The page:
- 30 mls cooking oil
- 2 medium onions, finely chopped
- 250 ml crushed garlic
- 500 ml chopped mushrooms
- 500 ml rice
- 5 ml each of white pepper, coriander, dried thyme, and cumin powder, mixed together
- 3 large tomatoes, chopped
- 15 mls tomato paste
- 7.5 mls salt
- 2.5 mls pepper
- 1 cup of Water
- 3 cups of peanut butter
- 1.25l almond milk
- In a large pot, boil water with 3 teaspoons of salt. Once the water is boiled, cut the cabbage in halves and put in the pot the flat surface facing down. Once the cabbage is soft, gently peel apart the layers and set aside to cool.
- In a pan, add oil and heat. Add the onions, garlic, and spices. Fry until tender and brown.
- Add the mushrooms and cook for another 2 to 5 minutes. Add the fresh tomatoes and cook for another 5 minutes, then add the puree and cook for another 2 min. At this point, you may add a little water if needed. Set aside to cool.
- Fill a medium-sized pot with water, then add the salt, oil, and rice, and bring to a boil. Reduce the heat and let the rice cook for 20 minutes or until all the water has evaporated. Set aside to cool.
- Once everything has cooled, we can start to wrap our rolls.
- Place the cabbage on a clean board and add two tablespoons of rice topped with the mushroom mixture. Roll the cabbage by folding the outer ends in and folding the bottom end up several times. Tuck in the ends of the rolls. Repeat the process until all the leaves are done. Transfer the rolls to an oiled baking tray.
- Preheat the oven to 350°C.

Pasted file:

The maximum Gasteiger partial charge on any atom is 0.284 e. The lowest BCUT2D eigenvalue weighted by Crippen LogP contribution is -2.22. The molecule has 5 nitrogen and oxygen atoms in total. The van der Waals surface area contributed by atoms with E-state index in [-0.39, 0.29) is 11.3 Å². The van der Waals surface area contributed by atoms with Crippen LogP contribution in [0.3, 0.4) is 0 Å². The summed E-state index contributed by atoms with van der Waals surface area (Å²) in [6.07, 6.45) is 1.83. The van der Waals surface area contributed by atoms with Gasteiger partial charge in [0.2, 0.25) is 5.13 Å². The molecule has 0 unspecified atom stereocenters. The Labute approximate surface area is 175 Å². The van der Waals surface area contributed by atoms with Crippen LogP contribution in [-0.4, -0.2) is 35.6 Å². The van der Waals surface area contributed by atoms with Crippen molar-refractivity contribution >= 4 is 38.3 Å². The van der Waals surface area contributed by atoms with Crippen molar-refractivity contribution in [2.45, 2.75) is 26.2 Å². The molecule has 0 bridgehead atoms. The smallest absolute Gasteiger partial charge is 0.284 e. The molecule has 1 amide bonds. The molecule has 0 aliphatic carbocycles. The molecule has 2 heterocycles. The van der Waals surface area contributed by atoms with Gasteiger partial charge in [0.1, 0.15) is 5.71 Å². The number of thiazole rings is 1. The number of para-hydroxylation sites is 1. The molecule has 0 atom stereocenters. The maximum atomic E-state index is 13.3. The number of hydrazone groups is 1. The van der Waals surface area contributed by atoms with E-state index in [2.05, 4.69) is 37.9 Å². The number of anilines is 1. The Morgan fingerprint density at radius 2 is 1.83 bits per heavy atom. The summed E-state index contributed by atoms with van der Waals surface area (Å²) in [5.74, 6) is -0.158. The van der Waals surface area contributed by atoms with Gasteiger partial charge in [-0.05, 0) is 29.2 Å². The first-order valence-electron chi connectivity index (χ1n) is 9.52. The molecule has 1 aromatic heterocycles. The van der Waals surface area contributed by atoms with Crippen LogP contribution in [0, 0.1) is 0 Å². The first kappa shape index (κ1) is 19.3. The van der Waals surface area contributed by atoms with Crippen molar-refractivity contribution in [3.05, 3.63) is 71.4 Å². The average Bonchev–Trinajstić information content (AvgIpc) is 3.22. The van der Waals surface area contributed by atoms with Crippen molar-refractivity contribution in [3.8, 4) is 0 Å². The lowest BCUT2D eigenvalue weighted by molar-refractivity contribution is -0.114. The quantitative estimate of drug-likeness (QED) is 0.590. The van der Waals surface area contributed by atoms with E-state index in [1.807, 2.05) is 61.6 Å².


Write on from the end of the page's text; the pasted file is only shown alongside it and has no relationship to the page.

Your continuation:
- In a medium-sized pot add the almond milk and peanut butter, and stir continuously until smooth. Pour the mixture over the cabbage rolls and place in the oven for 20 to 30 mins or until golden brown.
Peanut butter collard greens
- 6 bunches of fresh spinach leaves
- 3 small onions, chopped
- 10 tbsp peanut butter
- 6 tbsp oil for frying
- 50 ml water
- Cut the spinach into fine strips.
- Heat the oil in a pan, then add the spinach and salt.
- Add the onions and fry for about 5 minutes.
- Add peanut butter and a little bit of water, stirring until it’s not too thick. (It starts off thick and then thins out.)
- Cover the pot, reduce to the lowest possible heat, and let simmer for about 5 minutes.
Ru Furusa is a plant-based chef based in Cape Town who has grown up in Zimbabwe. On her Instagram channel For Foodies Sake, she shares succulent plant-based recipes that are delicious and easy-to-make.
Chimodho (cornmeal bread)
Chimodho is a form of cornmeal bread that is common in Zimbabwe. It goes well plain or with jam or plant-based butter.
- 1 flax egg (1 tbsp flax seed powder + 2½ tbsp water)
- 1 ¼ cups plant-based milk
- 2 tsp white vinegar
- ½ cup maize meal
- ¾ cup polenta
- 1 cup cake flour
- ½ tsp bicarbonate of soda
- 2 tsp baking powder
- ¾ tsp salt
- 3 tbsp brown sugar
- ¼ cup vegan butter, melted, or canola oil
- 3 tablespoons maple syrup
- Preheat the oven to 200°C. Lightly grease a large (28×13 cm) loaf tin with oil or baking spray.
- Prepare the flax egg in a small bowl by mixing the flaxseed powder and water (at room temperature) together and set aside.